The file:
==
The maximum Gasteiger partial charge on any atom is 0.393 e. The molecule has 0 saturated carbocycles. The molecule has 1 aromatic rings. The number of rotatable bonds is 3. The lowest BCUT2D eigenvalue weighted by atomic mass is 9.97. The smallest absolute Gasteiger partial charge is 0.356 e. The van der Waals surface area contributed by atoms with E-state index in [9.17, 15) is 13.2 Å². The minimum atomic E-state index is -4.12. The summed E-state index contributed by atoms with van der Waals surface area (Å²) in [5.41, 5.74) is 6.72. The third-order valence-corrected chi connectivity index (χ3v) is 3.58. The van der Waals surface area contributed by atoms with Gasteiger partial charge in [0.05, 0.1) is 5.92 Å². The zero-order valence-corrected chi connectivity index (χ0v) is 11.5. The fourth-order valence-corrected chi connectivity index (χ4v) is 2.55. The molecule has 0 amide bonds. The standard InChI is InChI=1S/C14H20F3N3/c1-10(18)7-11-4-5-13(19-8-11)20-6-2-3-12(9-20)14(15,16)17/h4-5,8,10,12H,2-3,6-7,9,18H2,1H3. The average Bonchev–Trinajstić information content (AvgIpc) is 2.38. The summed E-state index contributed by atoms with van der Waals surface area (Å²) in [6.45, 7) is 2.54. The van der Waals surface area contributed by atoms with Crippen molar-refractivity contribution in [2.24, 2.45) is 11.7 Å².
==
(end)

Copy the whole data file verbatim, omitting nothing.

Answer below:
The maximum Gasteiger partial charge on any atom is 0.393 e. The molecule has 0 saturated carbocycles. The molecule has 1 aromatic rings. The number of rotatable bonds is 3. The lowest BCUT2D eigenvalue weighted by atomic mass is 9.97. The smallest absolute Gasteiger partial charge is 0.356 e. The van der Waals surface area contributed by atoms with E-state index in [9.17, 15) is 13.2 Å². The minimum atomic E-state index is -4.12. The summed E-state index contributed by atoms with van der Waals surface area (Å²) in [5.41, 5.74) is 6.72. The third-order valence-corrected chi connectivity index (χ3v) is 3.58. The van der Waals surface area contributed by atoms with Gasteiger partial charge in [0.05, 0.1) is 5.92 Å². The zero-order valence-corrected chi connectivity index (χ0v) is 11.5. The fourth-order valence-corrected chi connectivity index (χ4v) is 2.55. The molecule has 0 amide bonds. The standard InChI is InChI=1S/C14H20F3N3/c1-10(18)7-11-4-5-13(19-8-11)20-6-2-3-12(9-20)14(15,16)17/h4-5,8,10,12H,2-3,6-7,9,18H2,1H3. The average Bonchev–Trinajstić information content (AvgIpc) is 2.38. The summed E-state index contributed by atoms with van der Waals surface area (Å²) in [6.45, 7) is 2.54. The van der Waals surface area contributed by atoms with Crippen molar-refractivity contribution in [2.24, 2.45) is 11.7 Å².